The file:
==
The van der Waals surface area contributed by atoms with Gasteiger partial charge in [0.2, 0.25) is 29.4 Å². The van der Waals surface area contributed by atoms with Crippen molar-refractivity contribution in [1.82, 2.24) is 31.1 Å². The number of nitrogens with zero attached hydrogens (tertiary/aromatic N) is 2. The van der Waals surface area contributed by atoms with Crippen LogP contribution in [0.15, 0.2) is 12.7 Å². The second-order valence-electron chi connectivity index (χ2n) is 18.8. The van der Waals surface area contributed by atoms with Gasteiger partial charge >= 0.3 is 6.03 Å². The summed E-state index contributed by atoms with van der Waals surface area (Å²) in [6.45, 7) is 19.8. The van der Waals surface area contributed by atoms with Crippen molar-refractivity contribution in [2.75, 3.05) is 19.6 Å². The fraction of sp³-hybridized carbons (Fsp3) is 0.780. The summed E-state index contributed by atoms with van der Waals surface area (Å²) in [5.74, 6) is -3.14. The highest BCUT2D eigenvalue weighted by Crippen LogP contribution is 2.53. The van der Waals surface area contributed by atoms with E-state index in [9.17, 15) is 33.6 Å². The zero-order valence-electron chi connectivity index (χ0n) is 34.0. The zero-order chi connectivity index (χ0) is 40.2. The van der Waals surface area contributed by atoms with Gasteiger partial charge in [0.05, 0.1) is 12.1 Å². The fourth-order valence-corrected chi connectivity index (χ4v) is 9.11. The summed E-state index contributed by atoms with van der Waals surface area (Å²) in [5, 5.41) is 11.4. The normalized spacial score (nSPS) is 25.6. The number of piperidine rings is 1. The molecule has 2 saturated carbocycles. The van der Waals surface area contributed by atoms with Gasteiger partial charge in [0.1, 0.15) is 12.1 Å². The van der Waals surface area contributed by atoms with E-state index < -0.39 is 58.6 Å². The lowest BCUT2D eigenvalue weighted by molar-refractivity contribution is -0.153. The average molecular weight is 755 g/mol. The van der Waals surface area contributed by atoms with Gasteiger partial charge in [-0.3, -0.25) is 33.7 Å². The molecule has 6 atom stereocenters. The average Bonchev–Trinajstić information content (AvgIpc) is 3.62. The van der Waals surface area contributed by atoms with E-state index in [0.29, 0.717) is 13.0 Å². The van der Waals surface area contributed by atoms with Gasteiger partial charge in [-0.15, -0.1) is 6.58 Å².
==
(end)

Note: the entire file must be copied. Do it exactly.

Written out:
The van der Waals surface area contributed by atoms with Gasteiger partial charge in [0.2, 0.25) is 29.4 Å². The van der Waals surface area contributed by atoms with Crippen molar-refractivity contribution in [1.82, 2.24) is 31.1 Å². The number of nitrogens with zero attached hydrogens (tertiary/aromatic N) is 2. The van der Waals surface area contributed by atoms with Crippen LogP contribution in [0.15, 0.2) is 12.7 Å². The second-order valence-electron chi connectivity index (χ2n) is 18.8. The van der Waals surface area contributed by atoms with Gasteiger partial charge >= 0.3 is 6.03 Å². The summed E-state index contributed by atoms with van der Waals surface area (Å²) in [6.45, 7) is 19.8. The van der Waals surface area contributed by atoms with Crippen molar-refractivity contribution in [2.75, 3.05) is 19.6 Å². The fraction of sp³-hybridized carbons (Fsp3) is 0.780. The summed E-state index contributed by atoms with van der Waals surface area (Å²) in [5.74, 6) is -3.14. The highest BCUT2D eigenvalue weighted by Crippen LogP contribution is 2.53. The van der Waals surface area contributed by atoms with E-state index in [9.17, 15) is 33.6 Å². The zero-order valence-electron chi connectivity index (χ0n) is 34.0. The zero-order chi connectivity index (χ0) is 40.2. The van der Waals surface area contributed by atoms with Gasteiger partial charge in [0.05, 0.1) is 12.1 Å². The fourth-order valence-corrected chi connectivity index (χ4v) is 9.11. The summed E-state index contributed by atoms with van der Waals surface area (Å²) in [5, 5.41) is 11.4. The normalized spacial score (nSPS) is 25.6. The number of piperidine rings is 1. The molecule has 2 saturated carbocycles. The van der Waals surface area contributed by atoms with Gasteiger partial charge in [0.1, 0.15) is 12.1 Å². The van der Waals surface area contributed by atoms with E-state index < -0.39 is 58.6 Å². The lowest BCUT2D eigenvalue weighted by molar-refractivity contribution is -0.153. The average molecular weight is 755 g/mol. The van der Waals surface area contributed by atoms with Gasteiger partial charge in [-0.3, -0.25) is 33.7 Å². The molecule has 6 atom stereocenters. The average Bonchev–Trinajstić information content (AvgIpc) is 3.62. The van der Waals surface area contributed by atoms with E-state index in [0.29, 0.717) is 13.0 Å². The van der Waals surface area contributed by atoms with Gasteiger partial charge in [-0.15, -0.1) is 6.58 Å².